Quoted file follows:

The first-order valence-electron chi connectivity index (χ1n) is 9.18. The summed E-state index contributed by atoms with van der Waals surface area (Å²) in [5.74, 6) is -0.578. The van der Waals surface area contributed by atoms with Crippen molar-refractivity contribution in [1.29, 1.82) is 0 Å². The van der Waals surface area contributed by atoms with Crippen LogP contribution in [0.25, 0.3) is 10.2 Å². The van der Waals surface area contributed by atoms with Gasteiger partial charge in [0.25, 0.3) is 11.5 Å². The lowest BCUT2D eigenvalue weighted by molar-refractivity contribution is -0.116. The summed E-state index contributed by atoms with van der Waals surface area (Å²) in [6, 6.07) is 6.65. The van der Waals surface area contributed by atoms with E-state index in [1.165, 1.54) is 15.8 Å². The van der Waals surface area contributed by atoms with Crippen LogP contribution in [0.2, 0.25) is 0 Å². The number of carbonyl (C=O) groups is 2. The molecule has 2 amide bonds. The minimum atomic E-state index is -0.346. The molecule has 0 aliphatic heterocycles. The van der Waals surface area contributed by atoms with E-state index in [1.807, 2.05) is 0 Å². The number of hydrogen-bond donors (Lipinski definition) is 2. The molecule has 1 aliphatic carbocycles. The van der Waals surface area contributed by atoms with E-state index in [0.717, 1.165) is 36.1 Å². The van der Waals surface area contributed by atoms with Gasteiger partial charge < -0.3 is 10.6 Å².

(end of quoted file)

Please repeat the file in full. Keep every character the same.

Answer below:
The first-order valence-electron chi connectivity index (χ1n) is 9.18. The summed E-state index contributed by atoms with van der Waals surface area (Å²) in [5.74, 6) is -0.578. The van der Waals surface area contributed by atoms with Crippen molar-refractivity contribution in [1.29, 1.82) is 0 Å². The van der Waals surface area contributed by atoms with Crippen LogP contribution in [0.25, 0.3) is 10.2 Å². The van der Waals surface area contributed by atoms with Gasteiger partial charge in [0.25, 0.3) is 11.5 Å². The lowest BCUT2D eigenvalue weighted by molar-refractivity contribution is -0.116. The summed E-state index contributed by atoms with van der Waals surface area (Å²) in [6, 6.07) is 6.65. The van der Waals surface area contributed by atoms with E-state index in [1.165, 1.54) is 15.8 Å². The van der Waals surface area contributed by atoms with Crippen LogP contribution in [0.2, 0.25) is 0 Å². The number of carbonyl (C=O) groups is 2. The molecule has 2 amide bonds. The minimum atomic E-state index is -0.346. The molecule has 0 aliphatic heterocycles. The van der Waals surface area contributed by atoms with E-state index in [1.807, 2.05) is 0 Å². The number of hydrogen-bond donors (Lipinski definition) is 2. The molecule has 1 aliphatic carbocycles. The van der Waals surface area contributed by atoms with E-state index in [0.717, 1.165) is 36.1 Å². The van der Waals surface area contributed by atoms with Gasteiger partial charge < -0.3 is 10.6 Å².